The episode title is a reference to the controversial novel (and later film) The Last Temptation of Christ. In addition to Jay Leno, other real-life comedians that portrayed themselves in the episode include Steven Wright, Janeane Garofalo, Bobcat Goldthwait, and Bruce Baum, whose appearance helped increase his popularity.[6][7][8] Garofalo would return to guest star again as herself in the season 23 episode "The Ten-Per-Cent Solution". Krusty's "Krustylu Studios" is a spoof on the company Desilu studios, set up by Lucille Ball and her husband Desi Arnaz, where the series Star Trek was once filmed.[1] During Krusty's "bender to end all benders" montage, he is seen drinking out of and vomiting into the Stanley Cup. The National Hockey League sent a letter regarding this scene.[4] Mike Scully described it as a "kind of a cease and desist", but the production staff decided not to cut the scene from the episode.[4] The poem recited by Krusty when he announces his retirement from comedy is based on "To an Athlete Dying Young" by A. E. Housman. Krusty attends the coffee shop Java the Hut, a reference to the Star Wars character Jabba the Hutt.[9] Additionally, Krusty's anti-commercialism and anti-corporate stances, along with styling his hair in a ponytail, is a reference to comedian George Carlin who styled his hair the same way later in his career and often had anti-capitalist, anti-consumerist and anti-commercialist overtones in his performance.


The "Canyonero" song and visual sequence was modeled after Ford commercials.[4] The sequence is a parody of a commercial for a sport utility vehicle and Hank Williams Jr. sings a song about the Canyonero accompanied by country guitar music and whip cracks.[10] The song "Canyonero" closely resembles the theme to the 1960s television series Rawhide.[1] This episode was the first appearance of the Canyonero, which again appeared in the season 10 episode "Marge Simpson in: 'Screaming Yellow Honkers'".[10] The "Canyonero" song is included on the 1999 soundtrack album Go Simpsonic with The Simpsons.[11]

Chris Turner wrote positively of the Canyonero spoof piece in Planet Simpson: How a Cartoon Masterpiece Defined a Generation, calling it "a brilliant parody of an SUV ad".[10]

In an article in the journal Environmental Politics, Steve Vanderheiden commented that the Canyonero reflected an "anti-SUV" stance by The Simpsons.[12] Vanderheiden wrote: "Even the popular animated television series 'The Simpsons' joined the anti-SUV fray in 1998, featuring a mammoth vehicle called the 'Canyonero' (marketed with the jingle: 'Twelve yards long, two lanes wide/Sixty-five tons of American pride!'), which promised to help the family transcend its mundane station-wagon existence but instead brought only misery."[12]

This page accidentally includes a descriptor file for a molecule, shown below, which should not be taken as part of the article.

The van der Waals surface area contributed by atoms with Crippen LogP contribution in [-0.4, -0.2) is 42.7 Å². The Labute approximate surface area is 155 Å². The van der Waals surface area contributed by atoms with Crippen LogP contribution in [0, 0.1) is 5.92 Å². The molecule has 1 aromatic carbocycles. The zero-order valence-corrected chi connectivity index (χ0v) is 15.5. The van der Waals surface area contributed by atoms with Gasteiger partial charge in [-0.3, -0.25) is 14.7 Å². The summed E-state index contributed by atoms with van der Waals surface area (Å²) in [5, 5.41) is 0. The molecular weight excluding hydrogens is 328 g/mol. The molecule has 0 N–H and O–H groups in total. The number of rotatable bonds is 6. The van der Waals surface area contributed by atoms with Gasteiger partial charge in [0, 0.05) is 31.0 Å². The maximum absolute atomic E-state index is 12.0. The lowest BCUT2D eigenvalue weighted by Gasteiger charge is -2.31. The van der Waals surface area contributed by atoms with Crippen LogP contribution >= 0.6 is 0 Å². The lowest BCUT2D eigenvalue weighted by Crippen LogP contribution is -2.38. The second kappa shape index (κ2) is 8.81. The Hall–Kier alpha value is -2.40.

The term "Canyonero" has since been used in the news media to refer critically to large trucks and SUVs.[13][14][15][16][17]

In an article in the San Francisco Chronicle about SUV owners, Vicki Haddock wrote "SUV owners have become something of a punch line, succinctly captured in a "Simpsons" parody touting the apocryphal Canyonero".[18]

In a 2006 article, Seth Jayson of The Motley Fool compared the wording in a Ford advertisement myFord Owner Magazine to this episode, writing: "the unholiest of unholies is the writing, which is so thick with absurd adspeak, you'd think it was written by the crew at The Onion or The Simpsons – especially that episode where Krusty starts shilling for the Canyonero."[19]

In a 2004 article in the Chicago Tribune, Jim Mateja noted that people have pointed out a similarity between the GMC Canyon and the Canyonero.[20] When contacted, GMC responded that the GMC is a pickup truck, while the Canyonero is a parody of an SUV.[20]

Joshua Dowling of The Sun-Herald described the philosophy of the Ford F-250 as "The Canyonero comes to life".[21]


Jay Leno said in the DVD commentary for "The Last Temptation of Krust" that he could not tell whether the writers were poking fun at him or complimenting him.

In its original broadcast, "The Last Temptation of Krust" finished 21st in ratings for the week of February 16–23, 1998, with a Nielsen rating of 9.7, equivalent to approximately 9.5 million viewing households. It was the fourth highest-rated show on the Fox network that week, following The X-Files, The World's Scariest Police Chases, and King of the Hill.[22]

In 2006, USA Today highlighted the episode in a review of The Simpsons ninth season.[23]

In his review of the season nine DVD, Joseph Szadkowski of The Washington Times noted: "Among the 22-minute gems found in the set, I most enjoyed ... [Krusty's] work with Jay Leno."[24]

Mark Evans of the Evening Herald wrote: "'The Last Temptation of Krust' is a winner for its title alone as Krusty the clown becomes a satiric 'alternative' comedian but then sells out by advertising the Canyonero SUV road hazard."[25]

Alan Sepinwall wrote positively of the episode in The Star-Ledger, citing the Canyonero sequence as "the real reason to watch" the episode and that "It's an oversize vehicle that will create oversized laughs."[6]

Some sources mistakenly refer to this episode as "The Last Temptation of Krusty".[7][26][27][28]